enjoy your post-tennis life, Brian
thanks for your Indian Wells 2003 apperance, man
Vahaly retires on his own terms
The phrase student-athlete gets thrown around rather loosely in our society these days. While covering sports for three decades, this columnist has interviewed some “student-athletes” that couldn’t spell ‘cat’ if you spotted them the ‘a’ and the ‘t.’
Not so with tennis star Brian Vahaly, one of the greatest ambassadors of the University of Virginia and the true definition of a student-athlete. Until recently, Vahaly was UVa’s lone representative on the men’s ATP Tour.
Unfortunately, a lingering shoulder injury that required three separate surgeries over an 18-month span, has forced the 28-year-old pro into retirement. When doctors recommended yet another operation to repair a tear — which would require 12 to 24 months of recuperation — Vahaly decided it was time to switch gears.
“That’s why you get your UVa degree — to move on to the next phase of your life,” Vahaly said Saturday from his hometown of Atlanta, where he has accepted a position in private wealth management with his long-time friend and financial advisor, Todd Kennedy, of UBS Financial Services.
Wahoo fans will remember Vahaly as the player who got Virginia men’s tennis kick-started as a three-time All-American from 1999 to 2001. He reached the NCAA Singles Tournament finals in ‘01, falling to Georgia’s Matias Boeker, and also reached the semifinals in doubles with partner Huntley Montgomery, of Charlottesville, in that same tournament.
Since then, he enjoyed the most successful pro tennis career of any Cavalier, reaching a high of No. 57 world singles ranking in 2003, when he was the only player ranked in the top 100 of the ATP Tour with a college degree.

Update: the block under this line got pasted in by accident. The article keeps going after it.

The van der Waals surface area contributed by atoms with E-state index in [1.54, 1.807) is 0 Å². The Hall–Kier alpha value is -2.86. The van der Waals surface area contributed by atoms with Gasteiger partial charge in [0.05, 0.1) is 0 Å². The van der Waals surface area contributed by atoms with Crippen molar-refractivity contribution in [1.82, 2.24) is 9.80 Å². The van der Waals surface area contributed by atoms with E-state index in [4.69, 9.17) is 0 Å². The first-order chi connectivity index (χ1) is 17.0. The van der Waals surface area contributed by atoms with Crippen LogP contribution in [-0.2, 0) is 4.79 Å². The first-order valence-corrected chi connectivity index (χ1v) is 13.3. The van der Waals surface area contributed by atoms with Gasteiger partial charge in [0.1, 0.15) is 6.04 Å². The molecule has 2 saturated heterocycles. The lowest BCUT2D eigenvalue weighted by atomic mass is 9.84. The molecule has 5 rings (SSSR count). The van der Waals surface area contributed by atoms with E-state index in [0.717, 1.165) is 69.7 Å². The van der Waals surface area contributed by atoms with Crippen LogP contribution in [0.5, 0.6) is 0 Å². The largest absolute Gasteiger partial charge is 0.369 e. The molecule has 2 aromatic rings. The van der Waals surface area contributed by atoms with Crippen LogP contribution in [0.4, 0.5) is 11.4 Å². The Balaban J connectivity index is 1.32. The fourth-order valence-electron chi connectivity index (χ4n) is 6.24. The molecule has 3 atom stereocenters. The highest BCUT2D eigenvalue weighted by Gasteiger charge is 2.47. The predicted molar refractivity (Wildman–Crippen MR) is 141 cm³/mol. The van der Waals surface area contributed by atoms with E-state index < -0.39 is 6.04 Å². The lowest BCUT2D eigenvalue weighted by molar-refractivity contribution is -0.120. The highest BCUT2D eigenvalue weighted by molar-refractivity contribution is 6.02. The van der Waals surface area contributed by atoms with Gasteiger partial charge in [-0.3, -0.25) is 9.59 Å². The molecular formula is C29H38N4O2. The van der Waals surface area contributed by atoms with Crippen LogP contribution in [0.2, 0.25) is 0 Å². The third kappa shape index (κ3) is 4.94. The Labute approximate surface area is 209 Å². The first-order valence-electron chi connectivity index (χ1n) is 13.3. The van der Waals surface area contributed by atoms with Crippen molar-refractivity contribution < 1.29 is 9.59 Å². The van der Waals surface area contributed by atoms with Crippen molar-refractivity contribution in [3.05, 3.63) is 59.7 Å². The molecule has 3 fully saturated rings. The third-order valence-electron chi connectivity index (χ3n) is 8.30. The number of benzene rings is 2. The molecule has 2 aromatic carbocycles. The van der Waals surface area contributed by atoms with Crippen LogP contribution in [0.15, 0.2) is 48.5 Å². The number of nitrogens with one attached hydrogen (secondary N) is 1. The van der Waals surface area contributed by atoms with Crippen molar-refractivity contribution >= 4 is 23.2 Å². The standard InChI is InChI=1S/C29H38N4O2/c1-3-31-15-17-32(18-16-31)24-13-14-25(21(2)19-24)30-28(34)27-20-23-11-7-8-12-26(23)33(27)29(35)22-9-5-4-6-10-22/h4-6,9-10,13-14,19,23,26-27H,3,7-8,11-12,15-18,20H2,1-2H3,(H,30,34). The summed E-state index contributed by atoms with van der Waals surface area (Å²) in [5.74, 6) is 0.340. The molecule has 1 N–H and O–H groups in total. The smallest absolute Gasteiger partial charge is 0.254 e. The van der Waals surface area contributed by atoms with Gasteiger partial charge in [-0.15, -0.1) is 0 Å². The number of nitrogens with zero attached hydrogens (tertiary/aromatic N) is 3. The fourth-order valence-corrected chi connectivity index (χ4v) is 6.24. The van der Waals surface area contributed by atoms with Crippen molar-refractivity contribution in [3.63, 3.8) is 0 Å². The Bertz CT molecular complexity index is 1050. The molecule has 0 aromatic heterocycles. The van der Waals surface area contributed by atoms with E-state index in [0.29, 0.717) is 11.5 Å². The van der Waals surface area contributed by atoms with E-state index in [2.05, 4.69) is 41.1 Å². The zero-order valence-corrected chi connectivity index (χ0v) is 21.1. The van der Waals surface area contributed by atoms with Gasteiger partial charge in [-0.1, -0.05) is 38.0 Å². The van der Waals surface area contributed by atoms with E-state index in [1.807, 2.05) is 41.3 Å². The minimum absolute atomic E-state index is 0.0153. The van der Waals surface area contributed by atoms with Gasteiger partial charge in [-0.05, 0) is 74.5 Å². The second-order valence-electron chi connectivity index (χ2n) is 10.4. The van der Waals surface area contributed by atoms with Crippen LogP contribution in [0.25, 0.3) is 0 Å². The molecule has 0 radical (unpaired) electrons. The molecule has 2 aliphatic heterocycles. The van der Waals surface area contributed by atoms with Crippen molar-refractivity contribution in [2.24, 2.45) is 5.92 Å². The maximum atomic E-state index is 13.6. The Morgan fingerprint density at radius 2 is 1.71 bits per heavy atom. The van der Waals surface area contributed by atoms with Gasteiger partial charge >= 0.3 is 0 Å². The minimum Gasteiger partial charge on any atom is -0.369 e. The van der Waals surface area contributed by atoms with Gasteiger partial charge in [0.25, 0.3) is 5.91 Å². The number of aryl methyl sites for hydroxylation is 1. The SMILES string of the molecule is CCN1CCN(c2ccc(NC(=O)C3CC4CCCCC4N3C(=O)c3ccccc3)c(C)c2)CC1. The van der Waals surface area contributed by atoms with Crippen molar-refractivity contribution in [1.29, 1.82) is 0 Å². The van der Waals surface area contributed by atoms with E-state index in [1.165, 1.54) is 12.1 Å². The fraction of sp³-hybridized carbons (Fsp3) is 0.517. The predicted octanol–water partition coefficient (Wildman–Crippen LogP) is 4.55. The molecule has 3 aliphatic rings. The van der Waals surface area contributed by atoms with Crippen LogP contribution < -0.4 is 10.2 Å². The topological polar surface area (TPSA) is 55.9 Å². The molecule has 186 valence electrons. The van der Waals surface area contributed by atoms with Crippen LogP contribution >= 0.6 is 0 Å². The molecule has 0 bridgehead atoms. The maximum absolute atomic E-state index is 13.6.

“Playing pro tennis was a childhood dream, absolutely,” Vahaly said. “And it always felt like a dream. There’s such a low likelihood of making it to that level. Playing collegiately at Virginia was a big deal for me and it really helped me prepare for what was ahead, both in tennis and in life.”
Moving from the college to pro level in the sport is more challenging than most athletes realize. That’s where the student part comes in handy.
A different game
“So many guys who beat me badly in college never made it at the professional level,” Vahaly said. “A lot of guys out there have a hard time staying focused mentally for an extended period of time. A lot of talented players struggle to feel comfortable on the Tour — struggle getting on planes, traveling, handling being alone, facing adversity with no one there with you, having to compete at a high level every day.”
“The pro tour is a completely separate beast,” he added. “I had to study it to see how to be successful, and although I took some lumps the first year, I attribute my education at Virginia challenging my mind as a big part of my success. The ATP Tour was the most challenging thing I could ever experience. It’s a roller-coaster ride with a range of happiness and joy to sadness and misery.”
One of the things Vahaly had to figure out early on was how to keep a balance in his life while on tour. Certainly it was important to work hard and to remain in great physical shape, but there was more.
He found it was equally important to stay connected, to have friends come to tournaments, to read and continue to educate his mind as a distraction from the grind of the pro tennis circuit. On the court, it’s 100 percent tennis, but off the court is where a lot of players stumble.
That’s why every time Vahaly would visit a city, particularly a new one, he would see the attractions, gain a sense of its culture, meet some locals.
He was also wise to watch the best players and learn from them, ask them to practice with him and pick their brains.